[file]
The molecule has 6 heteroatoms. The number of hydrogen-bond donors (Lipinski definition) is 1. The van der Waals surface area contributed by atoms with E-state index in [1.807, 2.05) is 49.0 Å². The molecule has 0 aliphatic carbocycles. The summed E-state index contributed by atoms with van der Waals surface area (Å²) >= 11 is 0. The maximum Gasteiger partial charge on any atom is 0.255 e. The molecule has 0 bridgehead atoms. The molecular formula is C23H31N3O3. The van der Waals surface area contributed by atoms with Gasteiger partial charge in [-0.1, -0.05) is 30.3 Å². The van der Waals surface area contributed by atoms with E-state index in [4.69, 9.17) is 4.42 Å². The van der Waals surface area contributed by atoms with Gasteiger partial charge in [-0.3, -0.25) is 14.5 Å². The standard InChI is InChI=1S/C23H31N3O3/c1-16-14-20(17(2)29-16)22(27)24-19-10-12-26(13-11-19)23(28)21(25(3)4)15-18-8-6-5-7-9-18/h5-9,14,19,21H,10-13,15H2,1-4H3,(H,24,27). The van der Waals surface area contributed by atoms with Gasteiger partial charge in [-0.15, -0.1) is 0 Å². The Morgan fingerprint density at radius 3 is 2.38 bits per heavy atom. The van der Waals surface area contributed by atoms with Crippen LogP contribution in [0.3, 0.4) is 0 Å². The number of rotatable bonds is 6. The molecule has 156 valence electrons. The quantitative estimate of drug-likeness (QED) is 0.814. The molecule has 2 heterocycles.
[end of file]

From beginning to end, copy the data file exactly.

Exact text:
The molecule has 6 heteroatoms. The number of hydrogen-bond donors (Lipinski definition) is 1. The van der Waals surface area contributed by atoms with E-state index in [1.807, 2.05) is 49.0 Å². The molecule has 0 aliphatic carbocycles. The summed E-state index contributed by atoms with van der Waals surface area (Å²) >= 11 is 0. The maximum Gasteiger partial charge on any atom is 0.255 e. The molecule has 0 bridgehead atoms. The molecular formula is C23H31N3O3. The van der Waals surface area contributed by atoms with Gasteiger partial charge in [-0.1, -0.05) is 30.3 Å². The van der Waals surface area contributed by atoms with E-state index in [4.69, 9.17) is 4.42 Å². The van der Waals surface area contributed by atoms with Gasteiger partial charge in [-0.3, -0.25) is 14.5 Å². The standard InChI is InChI=1S/C23H31N3O3/c1-16-14-20(17(2)29-16)22(27)24-19-10-12-26(13-11-19)23(28)21(25(3)4)15-18-8-6-5-7-9-18/h5-9,14,19,21H,10-13,15H2,1-4H3,(H,24,27). The van der Waals surface area contributed by atoms with Gasteiger partial charge in [-0.15, -0.1) is 0 Å². The Morgan fingerprint density at radius 3 is 2.38 bits per heavy atom. The van der Waals surface area contributed by atoms with Crippen LogP contribution in [0.3, 0.4) is 0 Å². The number of rotatable bonds is 6. The molecule has 156 valence electrons. The quantitative estimate of drug-likeness (QED) is 0.814. The molecule has 2 heterocycles.